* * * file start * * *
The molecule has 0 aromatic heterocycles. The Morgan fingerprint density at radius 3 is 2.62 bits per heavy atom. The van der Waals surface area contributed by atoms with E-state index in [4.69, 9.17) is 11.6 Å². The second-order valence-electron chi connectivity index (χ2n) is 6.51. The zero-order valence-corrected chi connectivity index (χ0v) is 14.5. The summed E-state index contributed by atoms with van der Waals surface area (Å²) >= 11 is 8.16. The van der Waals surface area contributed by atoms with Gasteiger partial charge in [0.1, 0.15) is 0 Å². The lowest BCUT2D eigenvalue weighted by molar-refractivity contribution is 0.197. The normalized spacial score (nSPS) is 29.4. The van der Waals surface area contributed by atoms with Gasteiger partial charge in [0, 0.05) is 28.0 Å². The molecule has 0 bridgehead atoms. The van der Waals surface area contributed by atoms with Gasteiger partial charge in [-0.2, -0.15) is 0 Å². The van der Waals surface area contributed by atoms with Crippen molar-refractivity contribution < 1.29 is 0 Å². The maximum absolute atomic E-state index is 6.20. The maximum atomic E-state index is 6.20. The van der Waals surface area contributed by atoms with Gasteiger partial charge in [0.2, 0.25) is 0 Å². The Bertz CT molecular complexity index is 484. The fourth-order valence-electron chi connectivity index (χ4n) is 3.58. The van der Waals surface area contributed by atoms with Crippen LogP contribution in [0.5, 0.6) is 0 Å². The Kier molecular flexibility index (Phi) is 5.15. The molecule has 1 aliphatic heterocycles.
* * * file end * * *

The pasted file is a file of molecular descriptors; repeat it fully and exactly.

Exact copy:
The molecule has 0 aromatic heterocycles. The Morgan fingerprint density at radius 3 is 2.62 bits per heavy atom. The van der Waals surface area contributed by atoms with E-state index in [4.69, 9.17) is 11.6 Å². The second-order valence-electron chi connectivity index (χ2n) is 6.51. The zero-order valence-corrected chi connectivity index (χ0v) is 14.5. The summed E-state index contributed by atoms with van der Waals surface area (Å²) >= 11 is 8.16. The van der Waals surface area contributed by atoms with Gasteiger partial charge in [0.1, 0.15) is 0 Å². The lowest BCUT2D eigenvalue weighted by molar-refractivity contribution is 0.197. The normalized spacial score (nSPS) is 29.4. The van der Waals surface area contributed by atoms with Gasteiger partial charge in [0, 0.05) is 28.0 Å². The molecule has 0 bridgehead atoms. The van der Waals surface area contributed by atoms with Gasteiger partial charge in [-0.2, -0.15) is 0 Å². The van der Waals surface area contributed by atoms with Crippen molar-refractivity contribution < 1.29 is 0 Å². The maximum absolute atomic E-state index is 6.20. The maximum atomic E-state index is 6.20. The van der Waals surface area contributed by atoms with Gasteiger partial charge in [0.2, 0.25) is 0 Å². The Bertz CT molecular complexity index is 484. The fourth-order valence-electron chi connectivity index (χ4n) is 3.58. The van der Waals surface area contributed by atoms with Crippen LogP contribution in [0.5, 0.6) is 0 Å². The Kier molecular flexibility index (Phi) is 5.15. The molecule has 1 aliphatic heterocycles.